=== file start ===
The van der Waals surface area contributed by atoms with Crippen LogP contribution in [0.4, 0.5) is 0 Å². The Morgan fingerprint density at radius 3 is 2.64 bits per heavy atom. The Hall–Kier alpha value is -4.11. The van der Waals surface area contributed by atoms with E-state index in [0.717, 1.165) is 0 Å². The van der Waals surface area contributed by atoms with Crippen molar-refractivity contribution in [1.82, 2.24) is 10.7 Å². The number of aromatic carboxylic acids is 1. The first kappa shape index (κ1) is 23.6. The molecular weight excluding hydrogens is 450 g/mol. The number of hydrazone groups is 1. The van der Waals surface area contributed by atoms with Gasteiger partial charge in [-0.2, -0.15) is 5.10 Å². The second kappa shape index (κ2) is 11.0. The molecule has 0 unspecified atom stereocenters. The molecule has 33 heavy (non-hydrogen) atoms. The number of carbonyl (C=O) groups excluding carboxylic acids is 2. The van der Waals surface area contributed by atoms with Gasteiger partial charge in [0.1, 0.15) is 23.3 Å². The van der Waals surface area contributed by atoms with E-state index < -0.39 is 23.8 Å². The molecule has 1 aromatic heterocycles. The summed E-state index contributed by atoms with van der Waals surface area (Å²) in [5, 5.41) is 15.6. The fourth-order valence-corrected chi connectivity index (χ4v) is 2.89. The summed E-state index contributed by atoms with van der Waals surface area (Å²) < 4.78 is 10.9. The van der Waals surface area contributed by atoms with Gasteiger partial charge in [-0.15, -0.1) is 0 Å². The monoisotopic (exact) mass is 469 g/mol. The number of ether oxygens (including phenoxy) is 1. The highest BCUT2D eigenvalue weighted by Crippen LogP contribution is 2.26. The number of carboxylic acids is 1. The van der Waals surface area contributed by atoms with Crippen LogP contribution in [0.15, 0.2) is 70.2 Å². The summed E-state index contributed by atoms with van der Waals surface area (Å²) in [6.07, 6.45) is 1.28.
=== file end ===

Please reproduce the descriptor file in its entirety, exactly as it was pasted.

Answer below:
The van der Waals surface area contributed by atoms with Crippen LogP contribution in [0.4, 0.5) is 0 Å². The Morgan fingerprint density at radius 3 is 2.64 bits per heavy atom. The Hall–Kier alpha value is -4.11. The van der Waals surface area contributed by atoms with E-state index in [0.717, 1.165) is 0 Å². The van der Waals surface area contributed by atoms with Crippen molar-refractivity contribution in [1.82, 2.24) is 10.7 Å². The number of aromatic carboxylic acids is 1. The first kappa shape index (κ1) is 23.6. The molecular weight excluding hydrogens is 450 g/mol. The number of hydrazone groups is 1. The van der Waals surface area contributed by atoms with Gasteiger partial charge in [-0.2, -0.15) is 5.10 Å². The second kappa shape index (κ2) is 11.0. The molecule has 0 unspecified atom stereocenters. The molecule has 33 heavy (non-hydrogen) atoms. The number of carbonyl (C=O) groups excluding carboxylic acids is 2. The van der Waals surface area contributed by atoms with Gasteiger partial charge in [0.1, 0.15) is 23.3 Å². The van der Waals surface area contributed by atoms with E-state index < -0.39 is 23.8 Å². The molecule has 1 aromatic heterocycles. The summed E-state index contributed by atoms with van der Waals surface area (Å²) in [5, 5.41) is 15.6. The fourth-order valence-corrected chi connectivity index (χ4v) is 2.89. The summed E-state index contributed by atoms with van der Waals surface area (Å²) < 4.78 is 10.9. The van der Waals surface area contributed by atoms with Gasteiger partial charge in [-0.15, -0.1) is 0 Å². The monoisotopic (exact) mass is 469 g/mol. The number of ether oxygens (including phenoxy) is 1. The highest BCUT2D eigenvalue weighted by Crippen LogP contribution is 2.26. The number of carboxylic acids is 1. The van der Waals surface area contributed by atoms with Crippen LogP contribution in [0.15, 0.2) is 70.2 Å². The summed E-state index contributed by atoms with van der Waals surface area (Å²) in [6.07, 6.45) is 1.28.